The United States confirmed Sunday that it carried out airstrikes along the Syria-Iraq border against military positions belonging to Kataib Hizballah, a Shi'a militia affiliated with Iran. The strike comes shortly after Friday's deadly rocket attack on a Kirkuk-based installation killed an American contractor and injured several other U.S. soldiers and Iraqis. One U.S. source told Agence France Presse that Iranian-backed armed groups are more of a threat to American interests in the region than the Islamic State.
After the U.S. airstrike, pro-Iranian protesters, including Kataib Hizballah supporters, violently stormed the heavily fortified area around the U.S. Embassy in Baghdad causing two days of unrest and heightened tensions.
While U.S. military action against Iranian-affiliated targets marks a significant development, Israel continues to be a leader when it comes to offensive operations countering Iran's destabilizing regional activities.
Israel is preparing to face repercussions for escalating strikes against Iranian targets in neighboring countries. Israel "will regret" its attacks, which "will not pass without a response," a senior adviser to Iran's supreme leader warned earlier this month. These threats were issued amid alleged Israeli airstrikes in Damascus that reportedly killed three pro-Assad foreign operatives, likely of Iranian origin.
The UK-based Syrian Observatory for Human Rights last week reported another missile strike targeting an Iranian-affiliated militia operating on the Syria-Iraq border. A Hizballah-run military site reportedly was also targeted. Israel is suspected of recently escalating strikes against increasingly emboldened Iranian proxies and partners around Syria's eastern border and even inside Iraq itself. Expanding operations against Iran to Iraq signals a major regional development.
In 2015, Israeli airstrikes in the Syrian Golan killed 11 members of the Hizballah-Iranian axis, including senior Hizballah leaders and an Iranian general who were attempting to set up a base of terrorist operations to target Israel. Since then, Israel has waged a multi-faceted campaign, including kinetic military strikes, against Iranian regime targets across the Middle East. Most reporting of Israeli strikes abroad over the past few years centered on operations in areas bordering the Jewish state: Syria, Lebanon, and Gaza. Iraq, however, does not neighbor Israel and is a central battleground for US-Iranian competition.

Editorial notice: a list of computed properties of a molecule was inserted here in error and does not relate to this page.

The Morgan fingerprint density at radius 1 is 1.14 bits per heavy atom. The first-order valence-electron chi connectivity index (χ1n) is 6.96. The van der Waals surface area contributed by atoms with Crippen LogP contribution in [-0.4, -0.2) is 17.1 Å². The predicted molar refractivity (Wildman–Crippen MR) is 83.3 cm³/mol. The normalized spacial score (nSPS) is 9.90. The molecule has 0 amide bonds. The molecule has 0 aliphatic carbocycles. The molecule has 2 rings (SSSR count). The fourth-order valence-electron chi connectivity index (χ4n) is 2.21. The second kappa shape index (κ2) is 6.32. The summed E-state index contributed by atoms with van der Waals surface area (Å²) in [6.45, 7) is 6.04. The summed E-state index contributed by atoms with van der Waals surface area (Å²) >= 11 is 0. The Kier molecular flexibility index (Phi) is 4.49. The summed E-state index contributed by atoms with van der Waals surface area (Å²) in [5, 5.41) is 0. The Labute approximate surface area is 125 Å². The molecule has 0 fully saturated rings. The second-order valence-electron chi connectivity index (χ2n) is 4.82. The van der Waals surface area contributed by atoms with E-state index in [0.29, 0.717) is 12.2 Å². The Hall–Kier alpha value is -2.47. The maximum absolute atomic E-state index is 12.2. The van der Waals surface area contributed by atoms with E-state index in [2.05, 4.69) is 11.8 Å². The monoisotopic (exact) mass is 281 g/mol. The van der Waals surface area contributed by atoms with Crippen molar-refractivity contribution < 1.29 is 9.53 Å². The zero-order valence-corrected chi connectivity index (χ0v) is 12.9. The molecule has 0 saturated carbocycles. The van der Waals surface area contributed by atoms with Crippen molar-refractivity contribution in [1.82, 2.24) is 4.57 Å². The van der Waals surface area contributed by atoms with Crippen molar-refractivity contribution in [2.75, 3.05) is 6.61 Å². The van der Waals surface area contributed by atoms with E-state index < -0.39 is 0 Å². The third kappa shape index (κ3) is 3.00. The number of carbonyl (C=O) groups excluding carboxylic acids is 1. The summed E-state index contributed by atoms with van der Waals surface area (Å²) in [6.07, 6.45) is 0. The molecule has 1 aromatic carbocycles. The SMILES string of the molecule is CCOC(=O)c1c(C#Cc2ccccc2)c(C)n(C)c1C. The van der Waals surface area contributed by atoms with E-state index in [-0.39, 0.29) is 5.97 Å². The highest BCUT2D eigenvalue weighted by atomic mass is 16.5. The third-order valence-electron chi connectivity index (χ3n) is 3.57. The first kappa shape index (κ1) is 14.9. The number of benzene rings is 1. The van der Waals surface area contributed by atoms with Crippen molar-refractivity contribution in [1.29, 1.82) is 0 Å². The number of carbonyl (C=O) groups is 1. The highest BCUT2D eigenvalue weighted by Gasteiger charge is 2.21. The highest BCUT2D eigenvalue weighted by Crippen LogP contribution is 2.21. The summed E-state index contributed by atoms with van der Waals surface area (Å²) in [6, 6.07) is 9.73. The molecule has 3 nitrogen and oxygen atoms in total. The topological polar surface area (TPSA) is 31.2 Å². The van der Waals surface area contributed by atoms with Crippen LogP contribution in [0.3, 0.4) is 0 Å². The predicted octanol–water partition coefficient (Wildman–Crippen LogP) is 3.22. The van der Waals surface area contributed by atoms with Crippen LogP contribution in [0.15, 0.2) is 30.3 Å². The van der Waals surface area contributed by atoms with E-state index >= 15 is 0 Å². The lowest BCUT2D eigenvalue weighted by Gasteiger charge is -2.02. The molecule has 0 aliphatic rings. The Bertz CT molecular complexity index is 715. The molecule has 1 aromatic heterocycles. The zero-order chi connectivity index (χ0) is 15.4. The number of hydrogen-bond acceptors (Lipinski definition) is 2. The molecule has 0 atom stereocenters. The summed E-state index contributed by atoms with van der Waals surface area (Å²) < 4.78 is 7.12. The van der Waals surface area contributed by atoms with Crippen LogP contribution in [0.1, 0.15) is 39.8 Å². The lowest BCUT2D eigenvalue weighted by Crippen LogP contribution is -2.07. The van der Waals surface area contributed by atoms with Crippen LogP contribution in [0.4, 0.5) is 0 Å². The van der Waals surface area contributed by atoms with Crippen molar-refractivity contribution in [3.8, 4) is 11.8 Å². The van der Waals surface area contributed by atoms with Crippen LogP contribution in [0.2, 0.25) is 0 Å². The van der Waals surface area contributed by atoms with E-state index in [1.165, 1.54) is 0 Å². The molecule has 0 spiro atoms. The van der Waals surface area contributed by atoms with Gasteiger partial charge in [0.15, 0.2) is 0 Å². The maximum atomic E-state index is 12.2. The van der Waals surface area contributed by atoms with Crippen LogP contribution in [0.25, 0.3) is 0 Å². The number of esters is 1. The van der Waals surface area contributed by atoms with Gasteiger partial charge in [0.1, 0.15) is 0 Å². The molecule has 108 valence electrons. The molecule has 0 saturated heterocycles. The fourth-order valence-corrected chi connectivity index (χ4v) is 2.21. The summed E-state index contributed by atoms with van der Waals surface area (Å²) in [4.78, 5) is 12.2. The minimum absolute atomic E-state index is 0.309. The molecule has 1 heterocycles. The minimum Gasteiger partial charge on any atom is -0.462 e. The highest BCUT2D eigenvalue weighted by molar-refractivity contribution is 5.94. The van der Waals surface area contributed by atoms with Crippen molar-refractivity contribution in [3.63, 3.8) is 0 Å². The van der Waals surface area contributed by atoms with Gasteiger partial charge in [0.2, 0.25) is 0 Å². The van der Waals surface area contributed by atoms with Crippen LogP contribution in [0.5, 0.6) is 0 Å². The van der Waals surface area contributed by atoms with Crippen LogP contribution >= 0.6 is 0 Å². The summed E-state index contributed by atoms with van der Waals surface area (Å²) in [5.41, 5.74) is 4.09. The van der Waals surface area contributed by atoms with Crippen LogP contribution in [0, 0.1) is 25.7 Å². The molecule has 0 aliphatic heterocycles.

Iran continues to exploit instability in Iraq to secretly move ballistic missiles into the country in an effort to strengthen its regional capabilities, American intelligence and military officials say. The United States recently has bolstered its capabilities to counter Iranian threats, sending an additional 14,000 soldiers to the region since May. But this build-up has largely failed to deter Iran from expanding its footprint throughout Iraq and the region. Large stockpiles of sophisticated Iranian missiles threaten American troops and the security of key allies, including Israel and Gulf states. Even short-range rockets based in Baghdad, with a range of 600 miles, could hit Jerusalem.
Iran disguises its destabilizing presence and activities in other countries as part of its hybrid-warfare strategy to minimize the chances for direct retribution. In September, Iran launched missiles against Saudi oil facilities – for which the Yemen-based Houthi insurgent group falsely claimed credit. The missiles' flight path was programmed in a deceptive manner to make it appear as if they were launched outside Iran. At the time, Israel treaded cautiously to allow for a robust response from the international community. That response never came.
Now, Israeli officials are concerned that Iran may try to get away with a similar strike against Israeli targets, according to Israel's Channel 12 News. Most of Iran's efforts to challenge Israel have been covert, usually through the use of terrorist proxies in Gaza or Syria. But Iran repeatedly has demonstrated that it is willing to directly confront Israel in military clashes. For several years, Israel has focused on punishing Iran for entrenching its forces in Syria, in an effort to consolidate a land bridge from Iran through Syria to Lebanon. But the key to Iran's plan runs through Iraq – a predominately Shi'a Arab country which Iran uses to transfer advanced weaponry to Hizballah and other militant partners.
Israel has set red lines throughout the Syrian civil war, focused on preventing "game-changing" weapons from landing in Hizballah's hands and a permanent Iranian military presence in Syria. Initially Israeli leaders never clearly drew their red lines in the sand – whether they would not tolerate Iranian entrenchment in all of Syria or only near the Israeli border. Israeli military Chief of Staff Aviv Kochavi clarified last week that Israel's red line even includes Iraq, in a speech delivered at Herzliya's Interdisciplinary Center.
In the past, Israeli officials sought diplomatic initiatives with the United States and Russia to negotiate a potential buffer zone free of an Iranian presence. But it is increasingly clear that Israel is largely left on its own to counter Iran's spread throughout the Levant region, even if other actors like the U.S. strike Iranian affiliates sporadically.
"It would be better if we weren't alone," Kochavi said. The United States only targeted Kataib Hizballah in Iraq because the terrorist group's missile attack killed a U.S. citizen. For Kochavi and other Israeli military figures, more direct confrontations with Iran are expected into the new year.